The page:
In 2014 the Dutch Ministry of Health launched a programme to further improve palliative care for patients and their families. The Netherlands offers high standards of palliative care compared with other countries. Nevertheless, the Ministry realised that improvements and innovations have to be stimulated.

The programme, called Paliantia, is executed by the Netherlands Organisation for Health research and Development (ZonMw). The Ministry devoted 51 million euro for this programme. The programme is half away now and a management report is published which describes the progress of the programme.

Overall, the palliative care programme aims to achieve further improvements and innovations in palliative care for patients and their families including best practices, and in collaboration between health care professionals concerning palliative care including regional partnerships (palliative care consortia). The needs of patients and their families play a central role, which means attention for dignity and quality of life, including bereavement counselling. Patients must have as much control as possible over the final phase of their life. Care providers must arrange palliative care as close to home as possible. Extra consideration must be given to informal careers. Palliative care should be part of regular healthcare provision.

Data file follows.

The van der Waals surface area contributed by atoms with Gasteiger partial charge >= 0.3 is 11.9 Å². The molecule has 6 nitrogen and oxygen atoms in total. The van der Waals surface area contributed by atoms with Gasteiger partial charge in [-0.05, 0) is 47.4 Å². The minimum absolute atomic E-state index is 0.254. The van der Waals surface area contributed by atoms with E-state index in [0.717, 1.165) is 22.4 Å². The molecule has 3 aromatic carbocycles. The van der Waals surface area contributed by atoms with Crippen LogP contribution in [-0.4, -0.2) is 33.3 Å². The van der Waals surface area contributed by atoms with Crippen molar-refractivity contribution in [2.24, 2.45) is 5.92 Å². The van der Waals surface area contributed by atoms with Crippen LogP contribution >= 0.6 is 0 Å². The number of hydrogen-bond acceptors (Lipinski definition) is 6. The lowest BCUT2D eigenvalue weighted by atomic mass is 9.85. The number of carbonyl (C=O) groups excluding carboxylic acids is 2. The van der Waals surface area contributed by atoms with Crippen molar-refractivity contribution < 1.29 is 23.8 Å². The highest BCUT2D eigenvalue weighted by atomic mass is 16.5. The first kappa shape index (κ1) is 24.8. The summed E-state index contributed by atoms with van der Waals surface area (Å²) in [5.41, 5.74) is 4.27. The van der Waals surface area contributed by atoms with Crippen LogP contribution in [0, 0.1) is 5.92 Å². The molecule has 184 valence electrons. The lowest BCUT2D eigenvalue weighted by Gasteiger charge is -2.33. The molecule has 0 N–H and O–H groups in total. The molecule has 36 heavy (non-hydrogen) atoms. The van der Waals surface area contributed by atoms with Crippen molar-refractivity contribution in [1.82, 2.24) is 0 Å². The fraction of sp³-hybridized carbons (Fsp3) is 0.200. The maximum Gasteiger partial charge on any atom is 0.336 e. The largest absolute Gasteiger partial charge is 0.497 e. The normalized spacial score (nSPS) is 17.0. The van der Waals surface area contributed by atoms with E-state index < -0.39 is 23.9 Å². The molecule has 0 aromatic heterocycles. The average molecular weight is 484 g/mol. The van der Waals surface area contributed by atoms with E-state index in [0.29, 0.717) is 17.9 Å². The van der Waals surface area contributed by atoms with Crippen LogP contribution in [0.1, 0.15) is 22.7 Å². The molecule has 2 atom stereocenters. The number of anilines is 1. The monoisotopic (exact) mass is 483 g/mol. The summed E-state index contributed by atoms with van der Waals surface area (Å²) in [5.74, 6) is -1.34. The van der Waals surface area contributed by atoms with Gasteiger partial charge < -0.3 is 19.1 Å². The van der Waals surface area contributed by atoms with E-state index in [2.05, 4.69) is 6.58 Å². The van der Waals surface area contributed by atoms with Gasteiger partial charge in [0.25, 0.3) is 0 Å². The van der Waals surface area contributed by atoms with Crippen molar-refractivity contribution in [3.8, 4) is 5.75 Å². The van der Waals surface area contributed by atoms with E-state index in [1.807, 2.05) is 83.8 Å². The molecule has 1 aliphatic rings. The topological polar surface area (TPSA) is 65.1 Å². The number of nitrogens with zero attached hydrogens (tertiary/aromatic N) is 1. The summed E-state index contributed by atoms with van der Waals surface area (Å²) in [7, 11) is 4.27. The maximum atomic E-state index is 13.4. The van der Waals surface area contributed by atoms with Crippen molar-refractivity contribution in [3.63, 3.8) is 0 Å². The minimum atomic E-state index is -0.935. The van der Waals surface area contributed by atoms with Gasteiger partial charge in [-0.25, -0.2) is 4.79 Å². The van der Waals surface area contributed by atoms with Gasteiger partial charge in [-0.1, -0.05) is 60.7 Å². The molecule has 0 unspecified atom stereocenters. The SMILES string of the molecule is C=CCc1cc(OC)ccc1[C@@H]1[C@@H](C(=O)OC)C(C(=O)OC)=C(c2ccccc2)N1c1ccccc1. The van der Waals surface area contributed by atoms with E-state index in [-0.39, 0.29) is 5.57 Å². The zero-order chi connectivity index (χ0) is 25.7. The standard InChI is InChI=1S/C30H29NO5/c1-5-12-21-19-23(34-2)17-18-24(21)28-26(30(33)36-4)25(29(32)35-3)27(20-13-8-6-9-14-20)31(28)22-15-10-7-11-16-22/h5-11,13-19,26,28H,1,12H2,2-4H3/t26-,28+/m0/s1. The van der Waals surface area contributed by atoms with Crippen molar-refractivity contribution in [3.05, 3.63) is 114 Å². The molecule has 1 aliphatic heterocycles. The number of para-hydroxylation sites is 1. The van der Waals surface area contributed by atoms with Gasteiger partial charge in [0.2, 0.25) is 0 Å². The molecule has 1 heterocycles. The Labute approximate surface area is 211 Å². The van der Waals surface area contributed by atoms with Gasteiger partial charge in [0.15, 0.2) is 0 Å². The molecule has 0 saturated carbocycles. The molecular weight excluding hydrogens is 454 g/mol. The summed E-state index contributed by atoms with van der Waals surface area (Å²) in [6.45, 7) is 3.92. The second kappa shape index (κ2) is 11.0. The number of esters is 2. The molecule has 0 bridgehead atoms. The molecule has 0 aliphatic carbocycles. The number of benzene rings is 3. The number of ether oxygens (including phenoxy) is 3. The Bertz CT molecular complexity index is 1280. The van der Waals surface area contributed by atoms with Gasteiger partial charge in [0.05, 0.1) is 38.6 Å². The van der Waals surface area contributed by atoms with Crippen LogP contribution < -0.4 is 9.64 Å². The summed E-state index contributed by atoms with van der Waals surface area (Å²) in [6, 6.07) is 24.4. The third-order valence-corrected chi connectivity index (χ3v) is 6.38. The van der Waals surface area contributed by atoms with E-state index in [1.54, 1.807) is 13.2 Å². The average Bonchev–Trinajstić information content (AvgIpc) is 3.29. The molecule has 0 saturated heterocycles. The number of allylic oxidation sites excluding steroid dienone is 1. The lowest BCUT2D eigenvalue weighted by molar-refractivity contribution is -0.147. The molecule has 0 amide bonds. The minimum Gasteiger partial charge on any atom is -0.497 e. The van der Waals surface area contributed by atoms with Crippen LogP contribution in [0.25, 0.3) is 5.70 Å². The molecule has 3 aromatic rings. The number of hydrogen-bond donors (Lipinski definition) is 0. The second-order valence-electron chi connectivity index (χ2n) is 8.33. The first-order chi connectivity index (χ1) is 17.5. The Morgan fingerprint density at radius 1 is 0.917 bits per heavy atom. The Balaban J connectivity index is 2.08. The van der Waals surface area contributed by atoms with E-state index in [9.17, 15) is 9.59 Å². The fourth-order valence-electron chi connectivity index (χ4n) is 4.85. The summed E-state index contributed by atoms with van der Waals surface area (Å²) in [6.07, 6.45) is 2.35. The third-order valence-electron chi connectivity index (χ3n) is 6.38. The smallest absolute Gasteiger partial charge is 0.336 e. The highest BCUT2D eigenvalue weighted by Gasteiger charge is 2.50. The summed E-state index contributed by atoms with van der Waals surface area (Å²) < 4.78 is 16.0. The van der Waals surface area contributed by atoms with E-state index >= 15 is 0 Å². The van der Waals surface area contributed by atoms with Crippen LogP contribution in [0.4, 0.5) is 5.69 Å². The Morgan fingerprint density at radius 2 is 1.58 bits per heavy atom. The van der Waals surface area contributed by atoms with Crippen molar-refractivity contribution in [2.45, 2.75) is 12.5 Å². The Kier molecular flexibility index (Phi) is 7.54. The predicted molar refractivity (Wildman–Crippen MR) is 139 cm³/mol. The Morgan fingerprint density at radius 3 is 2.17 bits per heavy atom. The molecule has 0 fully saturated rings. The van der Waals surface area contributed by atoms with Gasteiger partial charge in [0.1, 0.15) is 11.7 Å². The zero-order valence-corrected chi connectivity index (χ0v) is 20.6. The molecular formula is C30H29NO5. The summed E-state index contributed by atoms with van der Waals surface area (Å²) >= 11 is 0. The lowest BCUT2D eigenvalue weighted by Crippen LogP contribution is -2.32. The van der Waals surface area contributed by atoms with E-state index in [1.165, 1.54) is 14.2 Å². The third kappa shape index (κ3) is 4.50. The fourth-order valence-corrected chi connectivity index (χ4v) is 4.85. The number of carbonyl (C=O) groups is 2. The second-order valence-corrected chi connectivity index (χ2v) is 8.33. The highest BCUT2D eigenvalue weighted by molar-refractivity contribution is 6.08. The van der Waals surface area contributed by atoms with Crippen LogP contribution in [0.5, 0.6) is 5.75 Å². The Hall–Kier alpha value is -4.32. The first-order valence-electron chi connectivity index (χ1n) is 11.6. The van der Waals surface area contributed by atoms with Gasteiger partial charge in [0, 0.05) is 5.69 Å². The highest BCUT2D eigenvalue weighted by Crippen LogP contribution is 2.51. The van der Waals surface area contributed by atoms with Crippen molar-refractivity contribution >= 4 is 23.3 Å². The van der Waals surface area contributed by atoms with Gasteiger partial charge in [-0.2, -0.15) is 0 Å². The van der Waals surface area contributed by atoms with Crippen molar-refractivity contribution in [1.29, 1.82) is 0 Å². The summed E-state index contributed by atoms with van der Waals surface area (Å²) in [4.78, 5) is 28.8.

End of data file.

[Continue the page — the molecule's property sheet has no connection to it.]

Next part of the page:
More specifically, four themes are covered by Paliantia:

Awareness and culture focus on how people experience the final stage of life and the role of care providers to recognise the palliative phase. Indirectly, it also deals with the taboo of death and dying in western cultures.

Organisation and continuity of care deals with sharing of responsibilities between generalist and specialist care providers, and efficient handovers between care providers when patients in the final phase of life are relocated.

Care innovations and standards focus on interventions for specific groups and implementing best practice.

Patient participation includes studies on joint decision-making and involving patients and their families in palliative care innovations.

Paliantia recognises the importance of scientific collaboration with international experts. The programme stimulates international initiatives, including the sharing of practical experience and best practice, and international comparative studies.

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